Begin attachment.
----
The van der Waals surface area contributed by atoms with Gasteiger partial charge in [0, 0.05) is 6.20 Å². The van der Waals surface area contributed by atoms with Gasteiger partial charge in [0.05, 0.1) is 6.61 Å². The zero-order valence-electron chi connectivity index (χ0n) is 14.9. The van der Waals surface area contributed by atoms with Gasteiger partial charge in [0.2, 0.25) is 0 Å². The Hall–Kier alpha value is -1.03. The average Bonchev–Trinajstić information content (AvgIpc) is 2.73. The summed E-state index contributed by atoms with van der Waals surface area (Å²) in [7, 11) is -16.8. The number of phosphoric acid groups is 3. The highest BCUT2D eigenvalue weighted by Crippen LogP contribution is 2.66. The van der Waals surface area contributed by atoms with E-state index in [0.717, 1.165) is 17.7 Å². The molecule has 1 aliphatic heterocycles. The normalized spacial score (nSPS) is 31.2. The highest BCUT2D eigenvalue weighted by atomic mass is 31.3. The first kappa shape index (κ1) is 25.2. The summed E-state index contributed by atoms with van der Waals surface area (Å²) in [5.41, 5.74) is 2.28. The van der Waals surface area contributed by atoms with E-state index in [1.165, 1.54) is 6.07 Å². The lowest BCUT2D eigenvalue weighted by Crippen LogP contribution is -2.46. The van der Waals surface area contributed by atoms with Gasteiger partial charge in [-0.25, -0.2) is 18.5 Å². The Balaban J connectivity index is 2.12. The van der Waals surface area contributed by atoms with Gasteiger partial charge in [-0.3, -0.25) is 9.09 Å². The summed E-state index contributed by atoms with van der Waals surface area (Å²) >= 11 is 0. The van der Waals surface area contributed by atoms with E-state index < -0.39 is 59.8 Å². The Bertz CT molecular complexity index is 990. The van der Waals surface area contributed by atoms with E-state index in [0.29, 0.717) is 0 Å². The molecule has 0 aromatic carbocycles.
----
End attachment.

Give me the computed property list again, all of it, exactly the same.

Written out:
The van der Waals surface area contributed by atoms with Gasteiger partial charge in [0, 0.05) is 6.20 Å². The van der Waals surface area contributed by atoms with Gasteiger partial charge in [0.05, 0.1) is 6.61 Å². The zero-order valence-electron chi connectivity index (χ0n) is 14.9. The van der Waals surface area contributed by atoms with Gasteiger partial charge in [0.2, 0.25) is 0 Å². The Hall–Kier alpha value is -1.03. The average Bonchev–Trinajstić information content (AvgIpc) is 2.73. The summed E-state index contributed by atoms with van der Waals surface area (Å²) in [7, 11) is -16.8. The number of phosphoric acid groups is 3. The highest BCUT2D eigenvalue weighted by Crippen LogP contribution is 2.66. The van der Waals surface area contributed by atoms with E-state index in [0.717, 1.165) is 17.7 Å². The molecule has 1 aliphatic heterocycles. The normalized spacial score (nSPS) is 31.2. The highest BCUT2D eigenvalue weighted by atomic mass is 31.3. The first kappa shape index (κ1) is 25.2. The summed E-state index contributed by atoms with van der Waals surface area (Å²) in [5.41, 5.74) is 2.28. The van der Waals surface area contributed by atoms with E-state index in [1.165, 1.54) is 6.07 Å². The lowest BCUT2D eigenvalue weighted by Crippen LogP contribution is -2.46. The van der Waals surface area contributed by atoms with Gasteiger partial charge in [-0.25, -0.2) is 18.5 Å². The Balaban J connectivity index is 2.12. The van der Waals surface area contributed by atoms with Gasteiger partial charge in [-0.3, -0.25) is 9.09 Å². The summed E-state index contributed by atoms with van der Waals surface area (Å²) >= 11 is 0. The van der Waals surface area contributed by atoms with E-state index < -0.39 is 59.8 Å². The Bertz CT molecular complexity index is 990. The van der Waals surface area contributed by atoms with E-state index in [0.29, 0.717) is 0 Å². The molecule has 0 aromatic carbocycles.